This weekend I had a great, challenging and tiring time being a student again.
One of my first teachers when I got back into visual art in 2003 was John Leonard. I took a number of painting and figure-based classes (working from a model) with him, ending with his Wednesday Workshop, a by-invitation-only group of experienced and professional artists.
I began as the least experienced member of that high performance group, which was a little stressful, but that served to help me up my game.
This weekend I was back with John Leonard and many of my favourite people (with a few notable exceptions). And I was back to painting from the model… for the first time in at least 5 years!
Since my painting has been focused almost exclusively on non-objective work for a few years, it took a while for me to work my way back to the figure in an easily-discernable way. The photos below are in the proper sequence, showing how abstracted I began and how I did find the figure again.
Drawing was a little easier because of the prep and demo’ing I do for my 'Figurative Art' classes at Neilson Park. Make no mistake though, prep and demos are not the same as mindfully drawing from a figure with no other intent.
I always loved the challenges John threw at us and he didn’t disappoint (it felt like home!). If you click here, you will go to the first drawing of the group I’ve uploaded to Flickr. There I have captioned the photos with a list of approaches required for the exercise, in their proper sequence, for anyone who’s interested. Just click the right arrow on the page to view the next drawing.
I was nervous heading into the workshop after so long away, but after a brief adjustment period, the experience was joyful and the challenge has really refreshed me. Even for someone like me who is always inventing and trying new things, periodic challenges like this are invigorating and good for my creativity.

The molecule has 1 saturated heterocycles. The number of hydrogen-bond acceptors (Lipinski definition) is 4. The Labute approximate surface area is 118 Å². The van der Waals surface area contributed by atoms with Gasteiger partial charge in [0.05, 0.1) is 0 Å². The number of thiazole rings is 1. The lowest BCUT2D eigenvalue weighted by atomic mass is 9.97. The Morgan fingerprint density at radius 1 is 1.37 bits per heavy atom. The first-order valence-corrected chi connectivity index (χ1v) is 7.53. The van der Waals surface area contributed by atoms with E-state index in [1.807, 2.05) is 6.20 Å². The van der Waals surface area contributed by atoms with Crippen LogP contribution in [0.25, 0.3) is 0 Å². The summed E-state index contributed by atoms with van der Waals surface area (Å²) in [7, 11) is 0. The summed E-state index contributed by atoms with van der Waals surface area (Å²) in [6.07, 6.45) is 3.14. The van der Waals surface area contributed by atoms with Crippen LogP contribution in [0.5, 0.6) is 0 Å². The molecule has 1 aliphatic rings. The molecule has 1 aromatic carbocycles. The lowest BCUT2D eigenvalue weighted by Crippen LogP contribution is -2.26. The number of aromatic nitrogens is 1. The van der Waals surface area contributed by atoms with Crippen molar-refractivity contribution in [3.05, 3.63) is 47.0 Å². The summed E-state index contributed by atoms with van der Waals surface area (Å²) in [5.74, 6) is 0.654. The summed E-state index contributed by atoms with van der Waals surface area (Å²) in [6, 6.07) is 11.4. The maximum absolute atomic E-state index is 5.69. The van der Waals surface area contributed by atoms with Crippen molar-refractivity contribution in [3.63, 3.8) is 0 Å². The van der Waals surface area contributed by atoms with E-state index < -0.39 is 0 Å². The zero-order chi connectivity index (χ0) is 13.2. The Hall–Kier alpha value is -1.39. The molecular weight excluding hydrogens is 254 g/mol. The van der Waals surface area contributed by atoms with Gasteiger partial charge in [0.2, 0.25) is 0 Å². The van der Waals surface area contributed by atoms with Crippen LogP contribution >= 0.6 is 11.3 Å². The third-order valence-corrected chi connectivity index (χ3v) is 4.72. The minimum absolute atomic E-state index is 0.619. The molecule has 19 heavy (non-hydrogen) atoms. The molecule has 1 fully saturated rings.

Here are links to a few of my skilled and talented artist friends who were in the workshop with me:
I love new beginnings. In artworks they begin with an idea (which doesn’t have to be much of an idea, just a starting point) and then, in the case of painting, a base layer.
My starting point this time is a little confection of a painting I call “Buried Treasure”. Because of its expanses of rich white surfaces with hits of smaller brights, I think of it as my Wayne Thiebaud moment. Not that I set out to make something along those lines, or to reference my husband Kal Honey’s work either, by working with a grid, it just happens that those qualities are what bubbled up in my process of making.
So while the original was an experiment on a small canvas, now I am scaling up. My first layer is all about large, impasto surface marks, which I think will require a few days to dry before I can move onto the next step. Check back for updates.
As a visual artist I like nothing more than getting up to my elbows in paint or little plastic toys, or wading in at the deep end in pursuit of an idea. When I am not teaching others in a similar vein, you can find me researching, writing and noodling around in my studio, seeing where my latest lines of inquiry lead me.
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